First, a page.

Monday, February 20, 2012
Sonata No. 14 in C-sharp minor haunted the room. Walters stared at the glowing tip of his cigar, then closed his eyes as Vladimir Horowitz emoted Beethoven’s masterpiece. Known as the Moonlight Sonata, it mirrored his somber mood as he sat still in the dark and waited for the dawn. The crumpled fax lay on the floor beside him.
Someone has stolen the hard drive with the complete history of all of my transactions.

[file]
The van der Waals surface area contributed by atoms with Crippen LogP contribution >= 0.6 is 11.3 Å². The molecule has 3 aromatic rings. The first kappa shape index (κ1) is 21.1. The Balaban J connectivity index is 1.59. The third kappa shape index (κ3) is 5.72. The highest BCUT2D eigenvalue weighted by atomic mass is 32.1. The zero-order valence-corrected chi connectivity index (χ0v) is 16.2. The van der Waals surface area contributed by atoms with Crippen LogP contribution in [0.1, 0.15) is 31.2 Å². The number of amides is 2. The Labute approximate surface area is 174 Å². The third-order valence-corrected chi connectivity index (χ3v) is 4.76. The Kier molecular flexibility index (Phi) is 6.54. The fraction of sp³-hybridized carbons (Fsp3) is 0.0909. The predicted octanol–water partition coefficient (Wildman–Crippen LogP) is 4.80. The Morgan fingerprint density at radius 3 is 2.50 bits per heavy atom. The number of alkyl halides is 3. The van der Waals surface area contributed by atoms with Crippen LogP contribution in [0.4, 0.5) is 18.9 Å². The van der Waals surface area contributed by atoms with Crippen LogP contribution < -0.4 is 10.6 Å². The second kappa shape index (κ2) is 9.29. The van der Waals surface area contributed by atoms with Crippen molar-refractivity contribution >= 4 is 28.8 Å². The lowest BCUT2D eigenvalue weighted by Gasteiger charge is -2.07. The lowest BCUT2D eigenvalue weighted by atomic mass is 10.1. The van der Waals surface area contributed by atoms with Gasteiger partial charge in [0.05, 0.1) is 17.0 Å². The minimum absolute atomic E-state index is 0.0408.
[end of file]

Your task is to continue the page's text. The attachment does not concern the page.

The wind stirred through the open door to the veranda. A slight chill entered.
How did Horowitz extend his hands to cover all the keys so … gracefully? It sounded like two separate sets of hands.
That is what Masters do – make the impossible seem effortless.
The right hand graced the high notes calling for hope, serenity and redemption but the left hand answered with those deep dirge chords. The piece ended with the two funerary chords by the left.
The smoke, music and ill breeze filled him with dread.
Posted by Jake at 2:35 PM